Alberta farmers took home about 70 per cent less cash last year due to high costs and low prices, says Statistics Canada, and this year is shaping up to be even worse.
A report from Statistics Canada released last week found Canadian farmers saw a roughly 45-per-cent drop in realized net income (cash after costs and depreciation) last year – the biggest one-year drop since 2006. Alberta farmers saw their incomes plummet roughly 68 per cent to about $535,062, down from about $1.7 million in 2017.
The big problem in this region was the weather, said John Guelly, chair of the Alberta Canola Producers Commission and Sturgeon County’s representative with the group. Smoke from B.C.’s forest fires effectively shut down plant growth for three weeks in August, so many crops weren’t mature by the time that mid-September snow dump killed them off.
Two more snowfalls stomped crops flat, making them tougher to collect, and left them sopping wet, which meant more time and money spent drying them out, Guelly continued. The upshot was a lower-quality crop that was more expensive to harvest.
Ron Krywko, who’s grown grain west of Morinville for about 35 years, said he lucked out and dodged many of the weather-related challenges farmers faced last year. Still, he did see a roughly 10-per-cent hike in his expenses and lower prices overall.
“The last three harvests have been very challenging for agriculture,” he said, and some of the worst he’s seen in his career.
Alberta farmers saw a roughly four-per-cent drop in sales (farm cash receipts) last year, with canola sales plummeting about 16 per cent, Statistics Canada found. Expenses, meanwhile, rose 6.5 per cent nation-wide – the biggest increase in six years – due to the cost of feed, fuel and interest payments.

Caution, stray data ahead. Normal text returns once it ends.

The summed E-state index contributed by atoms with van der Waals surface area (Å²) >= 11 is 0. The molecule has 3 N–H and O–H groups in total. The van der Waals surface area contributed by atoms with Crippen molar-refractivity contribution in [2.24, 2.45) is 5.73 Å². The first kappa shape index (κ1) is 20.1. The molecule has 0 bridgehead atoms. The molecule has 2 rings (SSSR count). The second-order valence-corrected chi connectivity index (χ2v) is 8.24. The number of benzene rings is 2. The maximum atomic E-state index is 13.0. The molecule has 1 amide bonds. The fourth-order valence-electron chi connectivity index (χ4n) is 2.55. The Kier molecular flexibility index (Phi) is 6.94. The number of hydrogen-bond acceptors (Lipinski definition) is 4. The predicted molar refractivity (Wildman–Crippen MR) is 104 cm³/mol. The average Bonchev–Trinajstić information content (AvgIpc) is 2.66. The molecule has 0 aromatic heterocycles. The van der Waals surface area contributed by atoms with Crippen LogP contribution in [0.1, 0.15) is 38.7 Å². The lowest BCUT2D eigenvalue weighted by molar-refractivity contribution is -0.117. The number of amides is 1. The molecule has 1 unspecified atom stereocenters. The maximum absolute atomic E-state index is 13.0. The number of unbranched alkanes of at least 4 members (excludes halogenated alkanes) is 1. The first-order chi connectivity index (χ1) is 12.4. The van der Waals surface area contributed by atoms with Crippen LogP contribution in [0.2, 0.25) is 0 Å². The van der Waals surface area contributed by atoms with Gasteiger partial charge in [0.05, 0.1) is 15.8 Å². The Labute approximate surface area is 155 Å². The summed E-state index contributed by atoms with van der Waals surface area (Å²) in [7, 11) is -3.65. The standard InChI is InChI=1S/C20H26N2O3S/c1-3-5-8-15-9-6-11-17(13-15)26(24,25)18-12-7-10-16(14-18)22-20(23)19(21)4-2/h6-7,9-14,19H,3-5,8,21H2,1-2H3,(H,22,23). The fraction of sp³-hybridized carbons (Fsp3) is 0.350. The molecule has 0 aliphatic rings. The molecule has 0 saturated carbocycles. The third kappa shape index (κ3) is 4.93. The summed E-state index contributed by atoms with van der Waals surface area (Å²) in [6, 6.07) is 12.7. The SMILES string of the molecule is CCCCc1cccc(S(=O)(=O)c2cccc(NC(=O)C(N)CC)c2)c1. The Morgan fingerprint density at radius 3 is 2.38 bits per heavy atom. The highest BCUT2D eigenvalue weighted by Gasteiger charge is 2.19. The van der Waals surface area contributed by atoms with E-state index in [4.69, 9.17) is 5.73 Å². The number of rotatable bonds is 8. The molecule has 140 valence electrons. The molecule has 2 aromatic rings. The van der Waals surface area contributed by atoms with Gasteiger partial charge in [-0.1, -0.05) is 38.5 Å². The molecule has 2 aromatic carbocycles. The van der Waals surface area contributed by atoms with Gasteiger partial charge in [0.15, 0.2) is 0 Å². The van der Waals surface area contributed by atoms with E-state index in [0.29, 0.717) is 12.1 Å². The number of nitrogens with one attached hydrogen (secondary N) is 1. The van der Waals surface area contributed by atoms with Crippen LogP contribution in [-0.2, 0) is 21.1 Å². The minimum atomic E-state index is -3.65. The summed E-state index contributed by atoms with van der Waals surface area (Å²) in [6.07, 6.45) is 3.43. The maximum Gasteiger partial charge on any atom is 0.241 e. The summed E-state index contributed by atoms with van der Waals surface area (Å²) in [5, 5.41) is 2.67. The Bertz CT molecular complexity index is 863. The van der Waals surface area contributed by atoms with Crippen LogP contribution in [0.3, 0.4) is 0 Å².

Worse this year?
Walter Tappauf, who farms west of St. Albert, said he actually had a pretty average harvest last year, and that many Sturgeon farmers got off relatively easy compared to the rest of the province.
This year could be a lot worse, though.
“2019 is building up to be a wreck for farmers,” Tappauf said, primarily because of China, which has more or less shut down imports of Canadian canola seed over what are supposedly quality concerns – many analysts say it is actually due to a diplomatic dispute over the arrest of Huawei executive Meng Wanzhou.
“China buys 40 per cent of our canola. That’s a big hit to farmers in Canada.”
It’s also been pretty dry in these parts, Tappauf noted. The May 28 crop report from Alberta Agriculture found half of the northwest region (which includes Sturgeon) was in fair to poor condition in terms of soil moisture, with just 48 per cent ranked as “good.” Large swaths of northern and southern Alberta were the driest they’ve been in decades.
There’s no end in sight for the canola dispute, although there could be some kind of breakthrough at the G20 meeting in Japan this month, Guelly said. Farmers might have to buy more canola storage bins if this keeps up. India has also clamped down on pea imports, while Italy has slapped taxes on imported durum wheat.
“There’s so much uncertainty with trade that we don’t know what to expect,” Guelly said.
Most farmers this year would pull back on new equipment and try to diversify their operations to respond to these pressures, Guelly said.
It’s stressful and depressing, especially coming off three tough harvests in a row, Krywko said.
“It takes a lot of the enjoyment out of agriculture.”